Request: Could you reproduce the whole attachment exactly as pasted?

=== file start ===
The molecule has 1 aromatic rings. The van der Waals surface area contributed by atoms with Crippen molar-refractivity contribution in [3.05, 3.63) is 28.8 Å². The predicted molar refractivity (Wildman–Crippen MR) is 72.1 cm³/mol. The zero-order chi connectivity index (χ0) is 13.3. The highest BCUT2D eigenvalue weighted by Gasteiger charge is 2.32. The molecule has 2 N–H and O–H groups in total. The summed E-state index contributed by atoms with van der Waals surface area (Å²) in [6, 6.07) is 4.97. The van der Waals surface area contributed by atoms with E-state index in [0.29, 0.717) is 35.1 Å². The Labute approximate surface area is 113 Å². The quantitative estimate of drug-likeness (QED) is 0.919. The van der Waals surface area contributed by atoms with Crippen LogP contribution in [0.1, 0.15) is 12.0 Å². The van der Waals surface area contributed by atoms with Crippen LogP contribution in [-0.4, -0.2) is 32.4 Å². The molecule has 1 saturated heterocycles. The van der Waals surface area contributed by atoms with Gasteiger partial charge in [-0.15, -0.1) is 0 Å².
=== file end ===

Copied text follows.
The molecule has 1 aromatic rings. The van der Waals surface area contributed by atoms with Crippen molar-refractivity contribution in [3.05, 3.63) is 28.8 Å². The predicted molar refractivity (Wildman–Crippen MR) is 72.1 cm³/mol. The zero-order chi connectivity index (χ0) is 13.3. The highest BCUT2D eigenvalue weighted by Gasteiger charge is 2.32. The molecule has 2 N–H and O–H groups in total. The summed E-state index contributed by atoms with van der Waals surface area (Å²) in [6, 6.07) is 4.97. The van der Waals surface area contributed by atoms with E-state index in [0.29, 0.717) is 35.1 Å². The Labute approximate surface area is 113 Å². The quantitative estimate of drug-likeness (QED) is 0.919. The van der Waals surface area contributed by atoms with Crippen LogP contribution in [0.1, 0.15) is 12.0 Å². The van der Waals surface area contributed by atoms with Crippen LogP contribution in [-0.4, -0.2) is 32.4 Å². The molecule has 1 saturated heterocycles. The van der Waals surface area contributed by atoms with Gasteiger partial charge in [-0.15, -0.1) is 0 Å².